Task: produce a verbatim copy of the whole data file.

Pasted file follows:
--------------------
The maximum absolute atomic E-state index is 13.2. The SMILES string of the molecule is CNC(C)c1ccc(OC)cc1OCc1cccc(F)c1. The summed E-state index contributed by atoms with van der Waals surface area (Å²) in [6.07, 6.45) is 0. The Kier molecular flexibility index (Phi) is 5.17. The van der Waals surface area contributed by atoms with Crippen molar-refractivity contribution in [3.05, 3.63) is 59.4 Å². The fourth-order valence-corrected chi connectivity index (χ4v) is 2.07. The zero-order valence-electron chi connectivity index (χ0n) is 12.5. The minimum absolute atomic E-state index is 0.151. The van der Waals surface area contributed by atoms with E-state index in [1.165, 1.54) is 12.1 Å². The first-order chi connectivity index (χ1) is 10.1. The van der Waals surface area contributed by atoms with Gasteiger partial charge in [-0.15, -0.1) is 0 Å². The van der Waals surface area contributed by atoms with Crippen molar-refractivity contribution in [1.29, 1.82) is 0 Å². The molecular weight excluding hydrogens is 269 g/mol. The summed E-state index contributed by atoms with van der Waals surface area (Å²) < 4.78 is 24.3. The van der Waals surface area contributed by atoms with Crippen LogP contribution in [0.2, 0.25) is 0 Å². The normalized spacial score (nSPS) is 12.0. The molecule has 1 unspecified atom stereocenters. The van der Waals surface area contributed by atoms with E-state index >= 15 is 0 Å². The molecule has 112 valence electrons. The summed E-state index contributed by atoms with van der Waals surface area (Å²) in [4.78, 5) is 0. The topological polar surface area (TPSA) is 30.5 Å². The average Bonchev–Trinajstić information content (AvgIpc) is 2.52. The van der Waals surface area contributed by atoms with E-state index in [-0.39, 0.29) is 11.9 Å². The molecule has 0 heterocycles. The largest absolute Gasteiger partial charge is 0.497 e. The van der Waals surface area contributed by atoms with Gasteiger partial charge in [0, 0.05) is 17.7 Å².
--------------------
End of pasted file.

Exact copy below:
The maximum absolute atomic E-state index is 13.2. The SMILES string of the molecule is CNC(C)c1ccc(OC)cc1OCc1cccc(F)c1. The summed E-state index contributed by atoms with van der Waals surface area (Å²) in [6.07, 6.45) is 0. The Kier molecular flexibility index (Phi) is 5.17. The van der Waals surface area contributed by atoms with Crippen molar-refractivity contribution in [3.05, 3.63) is 59.4 Å². The fourth-order valence-corrected chi connectivity index (χ4v) is 2.07. The zero-order valence-electron chi connectivity index (χ0n) is 12.5. The minimum absolute atomic E-state index is 0.151. The van der Waals surface area contributed by atoms with E-state index in [1.165, 1.54) is 12.1 Å². The first-order chi connectivity index (χ1) is 10.1. The van der Waals surface area contributed by atoms with Gasteiger partial charge in [-0.15, -0.1) is 0 Å². The van der Waals surface area contributed by atoms with Crippen molar-refractivity contribution in [1.29, 1.82) is 0 Å². The molecular weight excluding hydrogens is 269 g/mol. The summed E-state index contributed by atoms with van der Waals surface area (Å²) < 4.78 is 24.3. The van der Waals surface area contributed by atoms with Crippen LogP contribution in [0.2, 0.25) is 0 Å². The normalized spacial score (nSPS) is 12.0. The molecule has 1 unspecified atom stereocenters. The van der Waals surface area contributed by atoms with E-state index >= 15 is 0 Å². The molecule has 112 valence electrons. The summed E-state index contributed by atoms with van der Waals surface area (Å²) in [4.78, 5) is 0. The topological polar surface area (TPSA) is 30.5 Å². The average Bonchev–Trinajstić information content (AvgIpc) is 2.52. The van der Waals surface area contributed by atoms with E-state index in [-0.39, 0.29) is 11.9 Å². The molecule has 0 heterocycles. The largest absolute Gasteiger partial charge is 0.497 e. The van der Waals surface area contributed by atoms with Gasteiger partial charge in [0, 0.05) is 17.7 Å².